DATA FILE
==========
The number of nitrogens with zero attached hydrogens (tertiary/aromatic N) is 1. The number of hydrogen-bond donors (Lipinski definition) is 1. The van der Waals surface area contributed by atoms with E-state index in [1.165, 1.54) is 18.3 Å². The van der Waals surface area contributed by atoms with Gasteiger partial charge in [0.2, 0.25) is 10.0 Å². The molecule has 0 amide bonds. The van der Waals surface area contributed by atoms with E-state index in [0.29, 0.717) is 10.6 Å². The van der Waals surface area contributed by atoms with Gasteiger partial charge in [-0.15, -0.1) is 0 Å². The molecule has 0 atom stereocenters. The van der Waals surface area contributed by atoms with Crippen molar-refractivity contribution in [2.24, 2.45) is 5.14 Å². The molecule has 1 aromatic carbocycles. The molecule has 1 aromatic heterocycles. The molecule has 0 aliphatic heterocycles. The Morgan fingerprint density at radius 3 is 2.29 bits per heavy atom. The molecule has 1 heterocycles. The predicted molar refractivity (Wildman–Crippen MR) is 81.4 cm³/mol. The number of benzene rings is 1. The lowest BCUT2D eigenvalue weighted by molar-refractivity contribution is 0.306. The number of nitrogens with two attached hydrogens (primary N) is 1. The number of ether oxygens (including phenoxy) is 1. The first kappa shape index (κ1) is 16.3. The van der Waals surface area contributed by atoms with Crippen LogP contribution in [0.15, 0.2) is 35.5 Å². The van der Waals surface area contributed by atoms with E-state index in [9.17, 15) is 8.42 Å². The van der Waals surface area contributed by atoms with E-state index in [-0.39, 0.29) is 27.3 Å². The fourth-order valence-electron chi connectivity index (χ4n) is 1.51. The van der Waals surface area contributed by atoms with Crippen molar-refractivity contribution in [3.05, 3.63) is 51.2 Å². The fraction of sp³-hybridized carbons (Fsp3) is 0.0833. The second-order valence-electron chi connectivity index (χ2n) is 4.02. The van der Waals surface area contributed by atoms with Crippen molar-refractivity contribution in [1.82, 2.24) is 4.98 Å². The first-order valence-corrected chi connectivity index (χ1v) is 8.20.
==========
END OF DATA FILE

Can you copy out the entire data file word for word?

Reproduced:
The number of nitrogens with zero attached hydrogens (tertiary/aromatic N) is 1. The number of hydrogen-bond donors (Lipinski definition) is 1. The van der Waals surface area contributed by atoms with E-state index in [1.165, 1.54) is 18.3 Å². The van der Waals surface area contributed by atoms with Gasteiger partial charge in [0.2, 0.25) is 10.0 Å². The molecule has 0 amide bonds. The van der Waals surface area contributed by atoms with E-state index in [0.29, 0.717) is 10.6 Å². The van der Waals surface area contributed by atoms with Gasteiger partial charge in [-0.15, -0.1) is 0 Å². The molecule has 0 atom stereocenters. The van der Waals surface area contributed by atoms with Crippen molar-refractivity contribution in [2.24, 2.45) is 5.14 Å². The molecule has 1 aromatic carbocycles. The molecule has 1 aromatic heterocycles. The molecule has 0 aliphatic heterocycles. The Morgan fingerprint density at radius 3 is 2.29 bits per heavy atom. The molecule has 1 heterocycles. The predicted molar refractivity (Wildman–Crippen MR) is 81.4 cm³/mol. The number of benzene rings is 1. The lowest BCUT2D eigenvalue weighted by molar-refractivity contribution is 0.306. The number of nitrogens with two attached hydrogens (primary N) is 1. The number of ether oxygens (including phenoxy) is 1. The first kappa shape index (κ1) is 16.3. The van der Waals surface area contributed by atoms with Crippen LogP contribution in [0.15, 0.2) is 35.5 Å². The van der Waals surface area contributed by atoms with E-state index in [9.17, 15) is 8.42 Å². The van der Waals surface area contributed by atoms with E-state index in [-0.39, 0.29) is 27.3 Å². The fourth-order valence-electron chi connectivity index (χ4n) is 1.51. The van der Waals surface area contributed by atoms with Crippen molar-refractivity contribution in [3.05, 3.63) is 51.2 Å². The fraction of sp³-hybridized carbons (Fsp3) is 0.0833. The second-order valence-electron chi connectivity index (χ2n) is 4.02. The van der Waals surface area contributed by atoms with Crippen molar-refractivity contribution in [1.82, 2.24) is 4.98 Å². The first-order valence-corrected chi connectivity index (χ1v) is 8.20.